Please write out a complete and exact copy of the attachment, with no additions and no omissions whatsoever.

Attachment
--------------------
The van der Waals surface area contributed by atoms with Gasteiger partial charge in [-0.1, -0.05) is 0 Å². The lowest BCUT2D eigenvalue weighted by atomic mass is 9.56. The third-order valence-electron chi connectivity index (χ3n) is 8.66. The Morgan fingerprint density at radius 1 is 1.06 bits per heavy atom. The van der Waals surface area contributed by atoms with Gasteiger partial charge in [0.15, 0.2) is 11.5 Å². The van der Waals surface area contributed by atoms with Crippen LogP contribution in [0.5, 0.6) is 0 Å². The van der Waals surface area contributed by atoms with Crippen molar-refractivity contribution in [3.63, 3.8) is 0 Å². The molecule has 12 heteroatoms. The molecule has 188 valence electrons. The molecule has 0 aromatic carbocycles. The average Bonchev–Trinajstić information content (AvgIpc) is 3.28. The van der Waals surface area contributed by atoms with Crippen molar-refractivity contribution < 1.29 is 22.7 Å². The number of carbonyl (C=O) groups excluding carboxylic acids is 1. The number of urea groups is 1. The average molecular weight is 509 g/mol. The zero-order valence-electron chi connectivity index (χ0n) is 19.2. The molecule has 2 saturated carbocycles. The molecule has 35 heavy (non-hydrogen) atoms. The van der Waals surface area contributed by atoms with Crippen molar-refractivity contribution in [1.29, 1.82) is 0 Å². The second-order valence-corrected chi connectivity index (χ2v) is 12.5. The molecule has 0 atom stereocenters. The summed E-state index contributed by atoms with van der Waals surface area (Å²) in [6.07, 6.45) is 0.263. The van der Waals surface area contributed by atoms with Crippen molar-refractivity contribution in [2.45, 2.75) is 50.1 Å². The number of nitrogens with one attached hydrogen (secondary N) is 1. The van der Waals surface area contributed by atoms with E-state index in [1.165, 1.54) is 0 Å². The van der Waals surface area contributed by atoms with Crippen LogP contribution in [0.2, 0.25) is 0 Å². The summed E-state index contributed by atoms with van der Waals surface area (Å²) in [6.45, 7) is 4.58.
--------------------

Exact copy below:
The van der Waals surface area contributed by atoms with Gasteiger partial charge in [-0.1, -0.05) is 0 Å². The lowest BCUT2D eigenvalue weighted by atomic mass is 9.56. The third-order valence-electron chi connectivity index (χ3n) is 8.66. The Morgan fingerprint density at radius 1 is 1.06 bits per heavy atom. The van der Waals surface area contributed by atoms with Gasteiger partial charge in [0.15, 0.2) is 11.5 Å². The van der Waals surface area contributed by atoms with Crippen LogP contribution in [0.5, 0.6) is 0 Å². The van der Waals surface area contributed by atoms with Crippen molar-refractivity contribution in [3.63, 3.8) is 0 Å². The molecule has 12 heteroatoms. The molecule has 188 valence electrons. The molecule has 0 aromatic carbocycles. The average Bonchev–Trinajstić information content (AvgIpc) is 3.28. The van der Waals surface area contributed by atoms with Crippen molar-refractivity contribution < 1.29 is 22.7 Å². The number of carbonyl (C=O) groups excluding carboxylic acids is 1. The number of urea groups is 1. The average molecular weight is 509 g/mol. The zero-order valence-electron chi connectivity index (χ0n) is 19.2. The molecule has 2 saturated carbocycles. The molecule has 35 heavy (non-hydrogen) atoms. The van der Waals surface area contributed by atoms with Crippen molar-refractivity contribution in [1.29, 1.82) is 0 Å². The second-order valence-corrected chi connectivity index (χ2v) is 12.5. The molecule has 0 atom stereocenters. The summed E-state index contributed by atoms with van der Waals surface area (Å²) in [6.07, 6.45) is 0.263. The van der Waals surface area contributed by atoms with Crippen molar-refractivity contribution in [2.45, 2.75) is 50.1 Å². The number of nitrogens with one attached hydrogen (secondary N) is 1. The van der Waals surface area contributed by atoms with E-state index in [1.165, 1.54) is 0 Å². The van der Waals surface area contributed by atoms with Crippen LogP contribution in [0.2, 0.25) is 0 Å². The summed E-state index contributed by atoms with van der Waals surface area (Å²) in [6.45, 7) is 4.58.